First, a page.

That is why I’ve brought on a friend who is a better developer than me to help out. We are working on a game that we plan to publish on multiple platforms, including PC, Mac, Android, and iPhone. The working title is Puzzle Cube, and it is a variation on the old Rubik’s Cube style puzzle. The best thing about our game is that it is easier for the every day person to solve. At the same time, the type of person who can solve a Rubik’s Cube in under a minute will struggle with getting their solutions down to a lower time or number of moves, which are tracked in the game. There is also a challenge your friend mode that will allow you to solve the puzzle, then hand it off to a friend to see if they can beat your score on the same starting configuration. I’m hoping we can build this into a Facebook version of the game as well, where you can send your friend a request to try to beat your score. We will make sure it isn’t annoyingly trying to get you to send messages to other people all the time, we just want to give people the option. Last, but not least, we will have two difficulties; the traditional 3×3 cube, and a much more difficult 5×5 cube.
While we put the finishing touches on that, game, we’re working on plans for what will come next. It’s gonna be great.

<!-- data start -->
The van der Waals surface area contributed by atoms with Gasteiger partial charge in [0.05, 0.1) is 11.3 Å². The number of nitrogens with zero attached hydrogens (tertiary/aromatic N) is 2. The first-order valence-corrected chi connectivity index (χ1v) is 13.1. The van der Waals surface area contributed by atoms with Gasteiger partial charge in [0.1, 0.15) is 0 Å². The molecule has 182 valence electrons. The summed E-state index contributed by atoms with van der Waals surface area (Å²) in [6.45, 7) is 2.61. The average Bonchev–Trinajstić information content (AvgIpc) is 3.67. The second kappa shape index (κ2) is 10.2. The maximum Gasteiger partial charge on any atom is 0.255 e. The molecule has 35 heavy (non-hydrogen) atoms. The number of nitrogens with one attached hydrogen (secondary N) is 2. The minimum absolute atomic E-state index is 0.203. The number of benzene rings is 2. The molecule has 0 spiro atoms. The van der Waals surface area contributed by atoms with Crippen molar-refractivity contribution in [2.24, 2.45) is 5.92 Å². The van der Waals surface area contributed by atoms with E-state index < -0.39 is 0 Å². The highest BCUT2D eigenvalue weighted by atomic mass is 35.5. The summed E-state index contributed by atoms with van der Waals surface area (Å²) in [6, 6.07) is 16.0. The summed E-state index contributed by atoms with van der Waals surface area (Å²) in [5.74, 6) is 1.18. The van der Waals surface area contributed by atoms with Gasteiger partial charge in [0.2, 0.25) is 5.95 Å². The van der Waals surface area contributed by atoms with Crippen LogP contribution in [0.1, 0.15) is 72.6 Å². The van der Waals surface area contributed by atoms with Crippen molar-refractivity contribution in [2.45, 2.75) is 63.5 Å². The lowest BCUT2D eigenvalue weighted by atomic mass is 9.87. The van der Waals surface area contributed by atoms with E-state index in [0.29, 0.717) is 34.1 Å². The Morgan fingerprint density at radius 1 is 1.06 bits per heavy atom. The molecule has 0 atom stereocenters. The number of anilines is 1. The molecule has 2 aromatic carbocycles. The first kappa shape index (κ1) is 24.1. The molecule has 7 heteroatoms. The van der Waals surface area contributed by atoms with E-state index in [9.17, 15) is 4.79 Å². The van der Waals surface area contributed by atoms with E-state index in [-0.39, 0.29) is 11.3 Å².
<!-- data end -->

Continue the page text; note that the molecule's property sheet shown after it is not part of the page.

Fireworks 3D is available on the Google Play Store and Amazon Appstore.
You can purchase the game for $.99 or get a free ad supported version on both markets. Links go to free versions.
And no, I’m not talking about the awful attempt at multiplayer in Fable 2.
What I’m talking about is making me feel.
Two notes before I continue. First, spoiler alert if you haven’t played either of these games. Second, I love the Fable series. I want to make that clear. Some of my favorite games.
I am also a Peter Molyneux apologist. I think he’s a brilliant game designer who tries to push the boundaries of what games are. Most people forget that the man basically made the idea of morality in games a common theme, rather than something that would be cool to do, someday, in the future, in a Star Trek holodeck. He did it. He added choice. He gave the player the ability to change the story. There are a ton of games that do that now, but he was the one who really pushed it and made it part of everyday gameplay.
I think he’s still trying to push the boundaries, and I think he gets a lot of flack for it. Which is sad. Yes, he promises a lot that usually doesn’t get delivered, but at least he’s trying. He used to get people excited about games and the possibilities he offered. Now he just stays quiet about them, cause if he says something that doesn’t end up in the final product, everyone jumps up and down yelling how they’ve been Molyneuxed again. (Yes, I really saw someone say that.)
But, like him or not, the man is inspiring. I think it’s really sad that he doesn’t let himself open up about what he wants to do with his games. It was always exciting to hear him talk about the possibilities, even if they stayed possibilities. It made me want to make games that turned the possibilities into realities. Someday, I will, and it’s because of Peter Molyneux.